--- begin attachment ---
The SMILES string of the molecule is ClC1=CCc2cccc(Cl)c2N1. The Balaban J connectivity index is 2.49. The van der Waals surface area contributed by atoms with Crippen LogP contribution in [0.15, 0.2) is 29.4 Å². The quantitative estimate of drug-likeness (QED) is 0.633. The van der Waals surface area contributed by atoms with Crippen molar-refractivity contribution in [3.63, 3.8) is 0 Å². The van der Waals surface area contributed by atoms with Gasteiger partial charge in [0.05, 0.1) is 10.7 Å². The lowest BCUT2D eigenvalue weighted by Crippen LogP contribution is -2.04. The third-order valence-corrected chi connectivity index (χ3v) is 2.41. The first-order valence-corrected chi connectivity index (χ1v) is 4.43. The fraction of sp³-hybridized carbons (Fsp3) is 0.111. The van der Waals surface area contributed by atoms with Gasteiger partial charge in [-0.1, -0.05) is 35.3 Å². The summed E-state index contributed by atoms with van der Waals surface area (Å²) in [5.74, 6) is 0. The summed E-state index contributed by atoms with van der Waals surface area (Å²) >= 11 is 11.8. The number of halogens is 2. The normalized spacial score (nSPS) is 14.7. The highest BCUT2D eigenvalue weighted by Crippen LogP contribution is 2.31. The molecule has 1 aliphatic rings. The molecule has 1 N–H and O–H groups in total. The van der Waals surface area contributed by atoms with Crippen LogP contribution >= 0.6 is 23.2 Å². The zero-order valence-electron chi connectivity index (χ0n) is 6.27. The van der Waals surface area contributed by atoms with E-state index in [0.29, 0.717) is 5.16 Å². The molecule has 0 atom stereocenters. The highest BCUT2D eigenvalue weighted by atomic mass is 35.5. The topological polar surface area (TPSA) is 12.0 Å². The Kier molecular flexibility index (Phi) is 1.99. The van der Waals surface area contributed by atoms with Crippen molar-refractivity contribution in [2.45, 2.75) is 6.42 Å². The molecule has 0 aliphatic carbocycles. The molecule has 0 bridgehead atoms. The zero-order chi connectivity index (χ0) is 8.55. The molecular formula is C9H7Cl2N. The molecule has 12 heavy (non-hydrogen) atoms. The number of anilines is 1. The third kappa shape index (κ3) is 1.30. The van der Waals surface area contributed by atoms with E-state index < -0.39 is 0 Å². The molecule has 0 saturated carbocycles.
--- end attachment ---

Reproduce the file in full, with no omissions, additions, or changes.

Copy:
The SMILES string of the molecule is ClC1=CCc2cccc(Cl)c2N1. The Balaban J connectivity index is 2.49. The van der Waals surface area contributed by atoms with Crippen LogP contribution in [0.15, 0.2) is 29.4 Å². The quantitative estimate of drug-likeness (QED) is 0.633. The van der Waals surface area contributed by atoms with Crippen molar-refractivity contribution in [3.63, 3.8) is 0 Å². The van der Waals surface area contributed by atoms with Gasteiger partial charge in [0.05, 0.1) is 10.7 Å². The lowest BCUT2D eigenvalue weighted by Crippen LogP contribution is -2.04. The third-order valence-corrected chi connectivity index (χ3v) is 2.41. The first-order valence-corrected chi connectivity index (χ1v) is 4.43. The fraction of sp³-hybridized carbons (Fsp3) is 0.111. The van der Waals surface area contributed by atoms with Gasteiger partial charge in [-0.1, -0.05) is 35.3 Å². The summed E-state index contributed by atoms with van der Waals surface area (Å²) in [5.74, 6) is 0. The summed E-state index contributed by atoms with van der Waals surface area (Å²) >= 11 is 11.8. The number of halogens is 2. The normalized spacial score (nSPS) is 14.7. The highest BCUT2D eigenvalue weighted by Crippen LogP contribution is 2.31. The molecule has 1 aliphatic rings. The molecule has 1 N–H and O–H groups in total. The van der Waals surface area contributed by atoms with Crippen LogP contribution >= 0.6 is 23.2 Å². The zero-order valence-electron chi connectivity index (χ0n) is 6.27. The van der Waals surface area contributed by atoms with E-state index in [0.29, 0.717) is 5.16 Å². The molecule has 0 atom stereocenters. The highest BCUT2D eigenvalue weighted by atomic mass is 35.5. The topological polar surface area (TPSA) is 12.0 Å². The Kier molecular flexibility index (Phi) is 1.99. The van der Waals surface area contributed by atoms with Crippen molar-refractivity contribution in [2.45, 2.75) is 6.42 Å². The molecule has 0 aliphatic carbocycles. The molecule has 0 bridgehead atoms. The zero-order chi connectivity index (χ0) is 8.55. The molecular formula is C9H7Cl2N. The molecule has 12 heavy (non-hydrogen) atoms. The number of anilines is 1. The third kappa shape index (κ3) is 1.30. The van der Waals surface area contributed by atoms with E-state index < -0.39 is 0 Å². The molecule has 0 saturated carbocycles.